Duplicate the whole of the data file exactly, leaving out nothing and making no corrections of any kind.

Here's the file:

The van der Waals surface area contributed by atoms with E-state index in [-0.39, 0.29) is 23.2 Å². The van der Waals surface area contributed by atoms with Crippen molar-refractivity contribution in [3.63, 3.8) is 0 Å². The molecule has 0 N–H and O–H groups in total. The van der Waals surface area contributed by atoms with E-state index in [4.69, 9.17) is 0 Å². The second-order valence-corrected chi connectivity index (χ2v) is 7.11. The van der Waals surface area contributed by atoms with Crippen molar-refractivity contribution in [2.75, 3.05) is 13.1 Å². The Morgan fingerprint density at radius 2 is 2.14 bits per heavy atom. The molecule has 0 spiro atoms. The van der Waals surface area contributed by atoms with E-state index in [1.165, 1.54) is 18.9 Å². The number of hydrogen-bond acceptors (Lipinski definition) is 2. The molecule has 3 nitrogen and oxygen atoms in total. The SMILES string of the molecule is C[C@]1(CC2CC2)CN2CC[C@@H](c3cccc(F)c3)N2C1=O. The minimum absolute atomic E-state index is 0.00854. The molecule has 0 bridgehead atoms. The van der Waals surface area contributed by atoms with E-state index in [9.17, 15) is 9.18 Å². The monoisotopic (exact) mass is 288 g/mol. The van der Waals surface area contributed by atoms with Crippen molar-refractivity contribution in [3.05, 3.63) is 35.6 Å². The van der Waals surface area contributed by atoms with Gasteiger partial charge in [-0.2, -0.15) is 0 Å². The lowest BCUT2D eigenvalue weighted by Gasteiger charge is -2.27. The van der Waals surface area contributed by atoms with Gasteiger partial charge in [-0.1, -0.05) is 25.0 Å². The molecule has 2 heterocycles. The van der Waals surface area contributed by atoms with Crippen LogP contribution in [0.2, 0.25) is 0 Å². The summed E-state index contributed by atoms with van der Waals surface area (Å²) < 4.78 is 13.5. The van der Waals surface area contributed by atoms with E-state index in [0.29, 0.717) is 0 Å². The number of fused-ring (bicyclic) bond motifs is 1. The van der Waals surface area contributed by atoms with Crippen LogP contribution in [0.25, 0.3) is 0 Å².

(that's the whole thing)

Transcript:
The van der Waals surface area contributed by atoms with E-state index in [-0.39, 0.29) is 23.2 Å². The van der Waals surface area contributed by atoms with Crippen molar-refractivity contribution in [3.63, 3.8) is 0 Å². The molecule has 0 N–H and O–H groups in total. The van der Waals surface area contributed by atoms with E-state index in [4.69, 9.17) is 0 Å². The second-order valence-corrected chi connectivity index (χ2v) is 7.11. The van der Waals surface area contributed by atoms with Crippen molar-refractivity contribution in [2.75, 3.05) is 13.1 Å². The Morgan fingerprint density at radius 2 is 2.14 bits per heavy atom. The molecule has 0 spiro atoms. The van der Waals surface area contributed by atoms with E-state index in [1.165, 1.54) is 18.9 Å². The number of hydrogen-bond acceptors (Lipinski definition) is 2. The molecule has 3 nitrogen and oxygen atoms in total. The SMILES string of the molecule is C[C@]1(CC2CC2)CN2CC[C@@H](c3cccc(F)c3)N2C1=O. The minimum absolute atomic E-state index is 0.00854. The molecule has 0 bridgehead atoms. The van der Waals surface area contributed by atoms with E-state index in [9.17, 15) is 9.18 Å². The monoisotopic (exact) mass is 288 g/mol. The van der Waals surface area contributed by atoms with Crippen molar-refractivity contribution in [3.05, 3.63) is 35.6 Å². The van der Waals surface area contributed by atoms with Gasteiger partial charge in [-0.2, -0.15) is 0 Å². The lowest BCUT2D eigenvalue weighted by Gasteiger charge is -2.27. The van der Waals surface area contributed by atoms with Gasteiger partial charge in [-0.1, -0.05) is 25.0 Å². The molecule has 2 heterocycles. The van der Waals surface area contributed by atoms with Crippen LogP contribution in [0.2, 0.25) is 0 Å². The summed E-state index contributed by atoms with van der Waals surface area (Å²) < 4.78 is 13.5. The van der Waals surface area contributed by atoms with E-state index in [0.29, 0.717) is 0 Å². The number of fused-ring (bicyclic) bond motifs is 1. The van der Waals surface area contributed by atoms with Crippen LogP contribution in [0.25, 0.3) is 0 Å².